I was always taught that the physical examination was the most important part of the patient visit. Dr. Rob at Musings of a Distractible Mind just pointed out the diagnostic value of the "laying on of hands". But my teachers, back in the day, used to emphasize how reassuring it was to the patient.
I am always pleasantly surprised by my patients when they say I had done a more complete exam than they'd had for years.
Really? But with high blood pressure, diabetes and heart disease, you must be in the office every other month?
Why do I have to justify NOT doing an echocardiogram when it has all the features (new, soft, disappears on lying down, no ra diation) of a benign murmur? Why did my service chief give me a congratulatory call a few years ago for picking up an abdominal aneurysm when a resident overlooked it (it was obvious)? Why do I find lymph nodes in the posterior chain that nobody else seems to look for? Some of my former teachers believed I was barely adequate at physical diagnosis. I have trouble taking compliments now.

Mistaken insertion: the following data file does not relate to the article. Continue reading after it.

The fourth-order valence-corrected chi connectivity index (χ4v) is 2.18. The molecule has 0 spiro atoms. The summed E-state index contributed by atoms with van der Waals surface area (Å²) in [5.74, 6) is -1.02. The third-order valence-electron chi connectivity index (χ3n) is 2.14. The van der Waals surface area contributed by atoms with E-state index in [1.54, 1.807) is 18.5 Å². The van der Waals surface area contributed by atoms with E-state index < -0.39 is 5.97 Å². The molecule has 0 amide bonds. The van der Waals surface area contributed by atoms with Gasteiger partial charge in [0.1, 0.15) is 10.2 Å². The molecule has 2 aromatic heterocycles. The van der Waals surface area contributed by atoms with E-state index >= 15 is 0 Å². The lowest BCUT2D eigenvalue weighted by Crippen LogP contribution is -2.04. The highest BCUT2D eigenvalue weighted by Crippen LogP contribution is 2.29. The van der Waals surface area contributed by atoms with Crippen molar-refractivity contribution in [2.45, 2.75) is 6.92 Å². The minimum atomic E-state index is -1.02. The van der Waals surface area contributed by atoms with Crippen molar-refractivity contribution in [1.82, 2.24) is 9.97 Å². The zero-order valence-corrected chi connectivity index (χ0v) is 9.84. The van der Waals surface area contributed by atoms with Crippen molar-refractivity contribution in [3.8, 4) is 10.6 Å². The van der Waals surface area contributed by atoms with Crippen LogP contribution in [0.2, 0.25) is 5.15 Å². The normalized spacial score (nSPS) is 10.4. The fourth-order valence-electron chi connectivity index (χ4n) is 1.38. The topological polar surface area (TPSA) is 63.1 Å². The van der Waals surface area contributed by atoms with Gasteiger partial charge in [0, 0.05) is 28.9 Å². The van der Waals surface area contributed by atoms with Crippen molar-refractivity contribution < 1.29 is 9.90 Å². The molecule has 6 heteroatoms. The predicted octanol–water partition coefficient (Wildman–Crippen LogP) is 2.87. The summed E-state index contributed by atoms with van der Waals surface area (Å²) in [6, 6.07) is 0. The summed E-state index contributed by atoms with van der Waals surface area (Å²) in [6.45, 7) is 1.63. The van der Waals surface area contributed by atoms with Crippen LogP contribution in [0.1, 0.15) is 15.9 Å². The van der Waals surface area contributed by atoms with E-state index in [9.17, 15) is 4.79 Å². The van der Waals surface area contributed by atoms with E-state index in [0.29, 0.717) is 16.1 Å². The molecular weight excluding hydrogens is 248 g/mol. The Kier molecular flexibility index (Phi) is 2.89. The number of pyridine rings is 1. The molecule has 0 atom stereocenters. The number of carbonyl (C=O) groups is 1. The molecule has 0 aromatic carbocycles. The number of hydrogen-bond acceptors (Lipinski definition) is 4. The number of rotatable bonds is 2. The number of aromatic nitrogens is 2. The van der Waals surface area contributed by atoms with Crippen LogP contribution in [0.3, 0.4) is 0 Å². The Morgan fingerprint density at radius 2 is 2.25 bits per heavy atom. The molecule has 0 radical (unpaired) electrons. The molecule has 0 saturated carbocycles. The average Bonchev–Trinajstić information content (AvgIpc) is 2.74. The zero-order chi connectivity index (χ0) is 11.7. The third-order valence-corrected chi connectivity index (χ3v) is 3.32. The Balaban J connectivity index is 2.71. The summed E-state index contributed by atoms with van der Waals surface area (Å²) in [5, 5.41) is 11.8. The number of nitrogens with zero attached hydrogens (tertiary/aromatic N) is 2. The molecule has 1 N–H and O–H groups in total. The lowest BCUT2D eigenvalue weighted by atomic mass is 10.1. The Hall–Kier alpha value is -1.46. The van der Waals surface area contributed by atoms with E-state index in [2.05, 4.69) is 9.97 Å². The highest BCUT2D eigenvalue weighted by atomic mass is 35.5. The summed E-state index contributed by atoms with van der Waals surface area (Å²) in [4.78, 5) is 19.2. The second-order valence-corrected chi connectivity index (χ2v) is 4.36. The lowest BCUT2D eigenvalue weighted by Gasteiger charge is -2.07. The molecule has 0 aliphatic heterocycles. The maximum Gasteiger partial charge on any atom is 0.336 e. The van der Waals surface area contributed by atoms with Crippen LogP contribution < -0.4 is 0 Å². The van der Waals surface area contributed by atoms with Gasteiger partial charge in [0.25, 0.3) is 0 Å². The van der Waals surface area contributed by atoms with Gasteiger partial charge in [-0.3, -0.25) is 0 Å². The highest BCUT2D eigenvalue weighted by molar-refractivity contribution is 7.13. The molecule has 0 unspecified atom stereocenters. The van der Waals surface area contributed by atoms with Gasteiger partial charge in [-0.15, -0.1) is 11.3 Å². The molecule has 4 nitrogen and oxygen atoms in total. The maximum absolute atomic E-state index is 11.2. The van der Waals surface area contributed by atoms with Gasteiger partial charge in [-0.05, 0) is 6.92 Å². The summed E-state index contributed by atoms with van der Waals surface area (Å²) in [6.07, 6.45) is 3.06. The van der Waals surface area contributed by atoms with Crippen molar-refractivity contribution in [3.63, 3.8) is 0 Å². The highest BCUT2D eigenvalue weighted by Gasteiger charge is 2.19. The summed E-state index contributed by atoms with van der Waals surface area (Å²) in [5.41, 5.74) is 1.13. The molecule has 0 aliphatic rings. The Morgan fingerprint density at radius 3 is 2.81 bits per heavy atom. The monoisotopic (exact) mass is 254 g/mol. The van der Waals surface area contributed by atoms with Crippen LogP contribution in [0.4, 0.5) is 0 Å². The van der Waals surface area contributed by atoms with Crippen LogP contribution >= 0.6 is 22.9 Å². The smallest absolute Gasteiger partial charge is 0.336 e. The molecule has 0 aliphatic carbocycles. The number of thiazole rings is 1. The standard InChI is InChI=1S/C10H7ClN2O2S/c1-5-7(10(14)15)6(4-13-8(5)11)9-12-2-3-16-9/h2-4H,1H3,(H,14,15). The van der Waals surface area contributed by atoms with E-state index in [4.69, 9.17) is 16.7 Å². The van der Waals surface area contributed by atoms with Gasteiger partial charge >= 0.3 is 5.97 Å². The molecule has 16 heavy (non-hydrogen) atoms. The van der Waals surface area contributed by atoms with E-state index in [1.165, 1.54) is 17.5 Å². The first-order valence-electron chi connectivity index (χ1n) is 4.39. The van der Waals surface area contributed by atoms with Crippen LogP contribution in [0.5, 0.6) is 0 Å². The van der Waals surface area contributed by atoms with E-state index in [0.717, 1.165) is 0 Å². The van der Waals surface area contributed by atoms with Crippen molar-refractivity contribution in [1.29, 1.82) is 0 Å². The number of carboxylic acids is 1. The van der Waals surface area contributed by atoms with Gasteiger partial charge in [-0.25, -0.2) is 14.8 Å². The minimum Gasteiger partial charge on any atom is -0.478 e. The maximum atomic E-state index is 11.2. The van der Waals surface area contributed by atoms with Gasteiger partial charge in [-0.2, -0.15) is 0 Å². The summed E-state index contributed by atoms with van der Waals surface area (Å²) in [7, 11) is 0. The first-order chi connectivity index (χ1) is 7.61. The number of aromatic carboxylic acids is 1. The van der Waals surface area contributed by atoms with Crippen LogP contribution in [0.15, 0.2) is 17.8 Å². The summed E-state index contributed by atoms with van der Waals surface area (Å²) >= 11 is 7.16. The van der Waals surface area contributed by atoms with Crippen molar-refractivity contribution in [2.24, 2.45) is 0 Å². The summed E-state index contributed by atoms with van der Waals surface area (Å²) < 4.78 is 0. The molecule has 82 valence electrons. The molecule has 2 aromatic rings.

Physical examination provides diagnostic accuracy and reduces the cost of unnecessary testing. More importantly it increases the patient's confidence and enhances the relationship.